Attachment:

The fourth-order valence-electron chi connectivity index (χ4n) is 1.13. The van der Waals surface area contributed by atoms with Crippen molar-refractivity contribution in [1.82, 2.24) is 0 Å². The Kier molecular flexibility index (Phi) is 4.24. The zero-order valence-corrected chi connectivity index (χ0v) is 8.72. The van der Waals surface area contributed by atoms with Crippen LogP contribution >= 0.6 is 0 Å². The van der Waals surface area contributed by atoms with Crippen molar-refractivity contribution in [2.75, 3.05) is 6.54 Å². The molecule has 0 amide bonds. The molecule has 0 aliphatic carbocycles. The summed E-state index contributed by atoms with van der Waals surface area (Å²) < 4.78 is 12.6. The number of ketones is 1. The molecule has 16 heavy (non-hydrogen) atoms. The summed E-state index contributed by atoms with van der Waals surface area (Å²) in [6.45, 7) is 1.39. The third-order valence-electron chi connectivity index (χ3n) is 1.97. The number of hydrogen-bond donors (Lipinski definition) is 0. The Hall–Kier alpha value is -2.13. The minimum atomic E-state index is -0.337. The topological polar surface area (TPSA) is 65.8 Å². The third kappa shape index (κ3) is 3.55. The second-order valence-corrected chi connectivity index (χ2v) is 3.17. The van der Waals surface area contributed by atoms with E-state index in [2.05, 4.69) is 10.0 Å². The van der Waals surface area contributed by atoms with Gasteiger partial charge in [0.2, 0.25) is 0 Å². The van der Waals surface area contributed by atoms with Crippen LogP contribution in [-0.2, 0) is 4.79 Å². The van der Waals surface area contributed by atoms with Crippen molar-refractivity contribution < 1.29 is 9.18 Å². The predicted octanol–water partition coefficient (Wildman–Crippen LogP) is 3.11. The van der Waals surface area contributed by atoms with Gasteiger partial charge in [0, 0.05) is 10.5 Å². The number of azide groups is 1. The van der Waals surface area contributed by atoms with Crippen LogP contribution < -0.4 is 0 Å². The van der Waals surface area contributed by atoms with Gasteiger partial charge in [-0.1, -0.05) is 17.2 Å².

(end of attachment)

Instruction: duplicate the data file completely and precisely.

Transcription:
The fourth-order valence-electron chi connectivity index (χ4n) is 1.13. The van der Waals surface area contributed by atoms with Crippen molar-refractivity contribution in [1.82, 2.24) is 0 Å². The Kier molecular flexibility index (Phi) is 4.24. The zero-order valence-corrected chi connectivity index (χ0v) is 8.72. The van der Waals surface area contributed by atoms with Crippen LogP contribution >= 0.6 is 0 Å². The van der Waals surface area contributed by atoms with Crippen molar-refractivity contribution in [2.75, 3.05) is 6.54 Å². The molecule has 0 amide bonds. The molecule has 0 aliphatic carbocycles. The summed E-state index contributed by atoms with van der Waals surface area (Å²) < 4.78 is 12.6. The number of ketones is 1. The molecule has 16 heavy (non-hydrogen) atoms. The summed E-state index contributed by atoms with van der Waals surface area (Å²) in [6.45, 7) is 1.39. The third-order valence-electron chi connectivity index (χ3n) is 1.97. The number of hydrogen-bond donors (Lipinski definition) is 0. The Hall–Kier alpha value is -2.13. The minimum atomic E-state index is -0.337. The topological polar surface area (TPSA) is 65.8 Å². The third kappa shape index (κ3) is 3.55. The second-order valence-corrected chi connectivity index (χ2v) is 3.17. The van der Waals surface area contributed by atoms with E-state index in [2.05, 4.69) is 10.0 Å². The van der Waals surface area contributed by atoms with Gasteiger partial charge in [0.2, 0.25) is 0 Å². The van der Waals surface area contributed by atoms with Crippen LogP contribution in [-0.2, 0) is 4.79 Å². The van der Waals surface area contributed by atoms with Crippen molar-refractivity contribution < 1.29 is 9.18 Å². The predicted octanol–water partition coefficient (Wildman–Crippen LogP) is 3.11. The van der Waals surface area contributed by atoms with Gasteiger partial charge in [0, 0.05) is 10.5 Å². The number of azide groups is 1. The van der Waals surface area contributed by atoms with Crippen LogP contribution < -0.4 is 0 Å². The van der Waals surface area contributed by atoms with Gasteiger partial charge in [-0.1, -0.05) is 17.2 Å².